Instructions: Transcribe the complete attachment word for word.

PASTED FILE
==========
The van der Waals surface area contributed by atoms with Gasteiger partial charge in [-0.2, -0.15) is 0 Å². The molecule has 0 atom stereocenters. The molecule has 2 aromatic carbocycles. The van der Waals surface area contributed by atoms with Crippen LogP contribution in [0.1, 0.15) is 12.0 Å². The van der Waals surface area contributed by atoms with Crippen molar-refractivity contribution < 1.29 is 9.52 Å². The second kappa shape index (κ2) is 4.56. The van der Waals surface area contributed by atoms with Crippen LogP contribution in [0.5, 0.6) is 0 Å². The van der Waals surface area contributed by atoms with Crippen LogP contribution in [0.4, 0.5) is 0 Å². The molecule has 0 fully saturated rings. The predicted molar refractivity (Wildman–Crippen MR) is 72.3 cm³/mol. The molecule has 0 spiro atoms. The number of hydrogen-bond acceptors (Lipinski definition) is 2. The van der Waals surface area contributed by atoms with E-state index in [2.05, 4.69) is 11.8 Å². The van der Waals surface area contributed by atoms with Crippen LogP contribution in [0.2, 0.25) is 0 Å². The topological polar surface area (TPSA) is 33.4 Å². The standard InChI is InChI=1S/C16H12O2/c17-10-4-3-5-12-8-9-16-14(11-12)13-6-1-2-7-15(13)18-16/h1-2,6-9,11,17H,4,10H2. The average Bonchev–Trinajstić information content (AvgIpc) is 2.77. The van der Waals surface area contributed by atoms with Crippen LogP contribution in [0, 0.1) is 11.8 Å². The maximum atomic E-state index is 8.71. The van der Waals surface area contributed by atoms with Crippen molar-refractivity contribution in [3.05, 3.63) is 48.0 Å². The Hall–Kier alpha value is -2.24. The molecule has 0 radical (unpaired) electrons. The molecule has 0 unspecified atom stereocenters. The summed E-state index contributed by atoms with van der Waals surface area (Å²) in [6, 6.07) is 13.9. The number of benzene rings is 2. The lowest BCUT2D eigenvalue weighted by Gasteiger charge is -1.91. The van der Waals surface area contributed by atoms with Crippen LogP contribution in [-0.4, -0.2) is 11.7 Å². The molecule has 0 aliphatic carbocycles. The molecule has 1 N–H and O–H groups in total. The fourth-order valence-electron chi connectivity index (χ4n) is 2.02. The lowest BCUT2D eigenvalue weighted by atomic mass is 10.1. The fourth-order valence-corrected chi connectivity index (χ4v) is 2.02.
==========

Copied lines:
The van der Waals surface area contributed by atoms with Gasteiger partial charge in [-0.2, -0.15) is 0 Å². The molecule has 0 atom stereocenters. The molecule has 2 aromatic carbocycles. The van der Waals surface area contributed by atoms with Crippen LogP contribution in [0.1, 0.15) is 12.0 Å². The van der Waals surface area contributed by atoms with Crippen molar-refractivity contribution < 1.29 is 9.52 Å². The second kappa shape index (κ2) is 4.56. The van der Waals surface area contributed by atoms with Crippen LogP contribution in [0.5, 0.6) is 0 Å². The van der Waals surface area contributed by atoms with Crippen LogP contribution in [0.4, 0.5) is 0 Å². The molecule has 0 fully saturated rings. The predicted molar refractivity (Wildman–Crippen MR) is 72.3 cm³/mol. The molecule has 0 spiro atoms. The number of hydrogen-bond acceptors (Lipinski definition) is 2. The van der Waals surface area contributed by atoms with E-state index in [2.05, 4.69) is 11.8 Å². The van der Waals surface area contributed by atoms with Crippen LogP contribution in [0.2, 0.25) is 0 Å². The topological polar surface area (TPSA) is 33.4 Å². The standard InChI is InChI=1S/C16H12O2/c17-10-4-3-5-12-8-9-16-14(11-12)13-6-1-2-7-15(13)18-16/h1-2,6-9,11,17H,4,10H2. The average Bonchev–Trinajstić information content (AvgIpc) is 2.77. The van der Waals surface area contributed by atoms with Crippen LogP contribution in [0, 0.1) is 11.8 Å². The maximum atomic E-state index is 8.71. The van der Waals surface area contributed by atoms with Crippen molar-refractivity contribution in [3.05, 3.63) is 48.0 Å². The Hall–Kier alpha value is -2.24. The molecule has 0 radical (unpaired) electrons. The molecule has 0 unspecified atom stereocenters. The summed E-state index contributed by atoms with van der Waals surface area (Å²) in [6, 6.07) is 13.9. The number of benzene rings is 2. The lowest BCUT2D eigenvalue weighted by Gasteiger charge is -1.91. The van der Waals surface area contributed by atoms with Crippen LogP contribution in [-0.4, -0.2) is 11.7 Å². The molecule has 0 aliphatic carbocycles. The molecule has 1 N–H and O–H groups in total. The fourth-order valence-electron chi connectivity index (χ4n) is 2.02. The lowest BCUT2D eigenvalue weighted by atomic mass is 10.1. The fourth-order valence-corrected chi connectivity index (χ4v) is 2.02.